(Implications if Restored)
If the missing 13th Amendment were restored, "special interests" and "immunities" might be rendered unconstitutional. The prohibition against "honors" (privileges) would compel the entire government to operate under the same laws as the citizens of this nation. Without their current personal immunities (honors), our judges and I.R.S. agents would be unable to abuse common citizens without fear of legal liability. If this 13th Amendment were restored, our entire government would have to conduct itself according to the same standards of decency, respect, law, and liability as the rest of the nation. If this Amendment and the term "honor" were applied today, our government's ability to systematically coerce and abuse the public would be all but eliminated.
A government without special privileges or immunities. How could we describe it? It would be ... almost like ... a government ... of the people ... by the people ... for the people!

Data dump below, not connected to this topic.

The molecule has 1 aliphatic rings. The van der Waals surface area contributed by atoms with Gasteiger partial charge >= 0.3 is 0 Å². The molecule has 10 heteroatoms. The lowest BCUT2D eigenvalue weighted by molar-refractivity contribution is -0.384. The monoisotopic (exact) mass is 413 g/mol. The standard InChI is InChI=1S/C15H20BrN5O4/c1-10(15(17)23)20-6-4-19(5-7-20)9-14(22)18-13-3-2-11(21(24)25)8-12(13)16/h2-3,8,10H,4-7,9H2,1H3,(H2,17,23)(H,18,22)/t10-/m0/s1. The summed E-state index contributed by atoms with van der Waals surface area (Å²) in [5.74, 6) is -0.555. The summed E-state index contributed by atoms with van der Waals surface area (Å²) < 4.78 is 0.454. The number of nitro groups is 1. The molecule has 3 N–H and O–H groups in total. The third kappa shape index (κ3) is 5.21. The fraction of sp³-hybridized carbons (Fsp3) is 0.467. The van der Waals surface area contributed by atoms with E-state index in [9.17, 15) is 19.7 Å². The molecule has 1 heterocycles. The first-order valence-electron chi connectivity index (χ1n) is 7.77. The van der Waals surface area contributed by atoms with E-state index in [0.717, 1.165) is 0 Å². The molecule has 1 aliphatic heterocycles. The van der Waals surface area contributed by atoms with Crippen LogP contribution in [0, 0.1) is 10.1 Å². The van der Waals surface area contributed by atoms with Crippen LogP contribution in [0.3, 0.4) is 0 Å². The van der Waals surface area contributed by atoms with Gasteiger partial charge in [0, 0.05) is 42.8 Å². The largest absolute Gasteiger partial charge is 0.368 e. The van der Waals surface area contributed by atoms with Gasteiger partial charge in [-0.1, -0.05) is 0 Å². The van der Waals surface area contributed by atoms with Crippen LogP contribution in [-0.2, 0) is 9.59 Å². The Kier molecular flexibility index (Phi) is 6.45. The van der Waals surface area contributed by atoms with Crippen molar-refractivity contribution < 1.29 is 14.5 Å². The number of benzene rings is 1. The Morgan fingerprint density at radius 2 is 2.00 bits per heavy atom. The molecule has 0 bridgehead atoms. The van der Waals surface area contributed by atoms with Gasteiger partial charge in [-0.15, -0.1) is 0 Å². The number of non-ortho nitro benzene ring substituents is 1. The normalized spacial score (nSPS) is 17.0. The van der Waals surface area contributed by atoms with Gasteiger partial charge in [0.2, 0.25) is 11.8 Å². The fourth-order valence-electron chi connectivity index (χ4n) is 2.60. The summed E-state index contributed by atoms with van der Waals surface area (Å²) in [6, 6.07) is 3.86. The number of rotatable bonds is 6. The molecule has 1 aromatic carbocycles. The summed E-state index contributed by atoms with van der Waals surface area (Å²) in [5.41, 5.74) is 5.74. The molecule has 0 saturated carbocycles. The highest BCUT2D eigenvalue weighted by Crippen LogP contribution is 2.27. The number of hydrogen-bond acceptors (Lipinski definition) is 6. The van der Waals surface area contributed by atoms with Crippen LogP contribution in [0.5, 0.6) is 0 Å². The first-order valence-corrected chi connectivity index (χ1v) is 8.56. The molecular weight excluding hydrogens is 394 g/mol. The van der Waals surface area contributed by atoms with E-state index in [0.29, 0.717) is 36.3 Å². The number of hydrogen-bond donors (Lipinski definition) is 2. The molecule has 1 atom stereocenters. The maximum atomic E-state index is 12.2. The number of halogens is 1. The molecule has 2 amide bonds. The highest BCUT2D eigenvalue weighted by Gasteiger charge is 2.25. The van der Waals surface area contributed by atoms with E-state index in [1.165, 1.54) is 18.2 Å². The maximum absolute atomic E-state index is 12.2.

Imagine: a government ... whose members were truly accountable to the public; a government that could not systematically exploit its own people!
It's unheard of ... it's never been done before. Not ever in the entire history of the world.
Bear in mind that Senator George Mitchell of Maine and the National Archives concede this 13th Amendment was proposed by Congress in 1810. However, they explain that there were seventeen states when Congress proposed the "title of nobility" Amendment; that ratification required the support of thirteen states, but since only twelve states supported the Amendment, it was not ratified. The Government Printing Office agrees; it currently prints copies of the Constitution of the United States which include the "title of nobility" Amendment as proposed, but un-ratified.
Even if this 13th Amendment were never ratified, even if Dodge and Dunn's research or reasoning is flawed or incomplete, it would still be an extraordinary story.
Can you imagine, can you understand how close we came to having a political paradise, right here on Earth? Do you realize what an extraordinary gift our forebears tried to bequeath us? And how close we came?
One vote. One state's vote.
The federal government concedes that twelve states voted to ratify this Amendment between 1810 and 1812. But they argue that ratification require thirteen states, so the Amendment lays stillborn in history, unratified for lack of a just one more state's support.
David Dodge, however, says one more state did ratify, and he claims he has the evidence to prove it.
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